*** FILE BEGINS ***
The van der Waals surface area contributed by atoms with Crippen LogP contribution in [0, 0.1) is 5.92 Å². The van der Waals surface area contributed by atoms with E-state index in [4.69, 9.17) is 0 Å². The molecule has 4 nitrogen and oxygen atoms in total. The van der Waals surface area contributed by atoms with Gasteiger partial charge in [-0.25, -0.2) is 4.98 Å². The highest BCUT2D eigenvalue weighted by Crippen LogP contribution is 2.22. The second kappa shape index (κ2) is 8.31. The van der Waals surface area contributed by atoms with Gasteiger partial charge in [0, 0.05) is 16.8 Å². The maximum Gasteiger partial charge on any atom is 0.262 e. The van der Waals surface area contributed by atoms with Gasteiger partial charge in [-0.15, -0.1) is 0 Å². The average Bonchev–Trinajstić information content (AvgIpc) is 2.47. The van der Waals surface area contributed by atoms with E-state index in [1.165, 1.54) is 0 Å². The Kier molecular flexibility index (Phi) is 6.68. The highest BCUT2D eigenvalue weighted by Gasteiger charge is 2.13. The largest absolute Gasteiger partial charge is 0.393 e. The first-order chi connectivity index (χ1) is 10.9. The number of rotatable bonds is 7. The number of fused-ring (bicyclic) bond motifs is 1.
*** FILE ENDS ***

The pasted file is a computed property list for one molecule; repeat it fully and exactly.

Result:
The van der Waals surface area contributed by atoms with Crippen LogP contribution in [0, 0.1) is 5.92 Å². The van der Waals surface area contributed by atoms with E-state index in [4.69, 9.17) is 0 Å². The molecule has 4 nitrogen and oxygen atoms in total. The van der Waals surface area contributed by atoms with Gasteiger partial charge in [-0.25, -0.2) is 4.98 Å². The highest BCUT2D eigenvalue weighted by Crippen LogP contribution is 2.22. The second kappa shape index (κ2) is 8.31. The van der Waals surface area contributed by atoms with Gasteiger partial charge in [0, 0.05) is 16.8 Å². The maximum Gasteiger partial charge on any atom is 0.262 e. The van der Waals surface area contributed by atoms with Gasteiger partial charge in [-0.15, -0.1) is 0 Å². The average Bonchev–Trinajstić information content (AvgIpc) is 2.47. The van der Waals surface area contributed by atoms with E-state index in [1.165, 1.54) is 0 Å². The Kier molecular flexibility index (Phi) is 6.68. The highest BCUT2D eigenvalue weighted by Gasteiger charge is 2.13. The largest absolute Gasteiger partial charge is 0.393 e. The first-order chi connectivity index (χ1) is 10.9. The number of rotatable bonds is 7. The number of fused-ring (bicyclic) bond motifs is 1.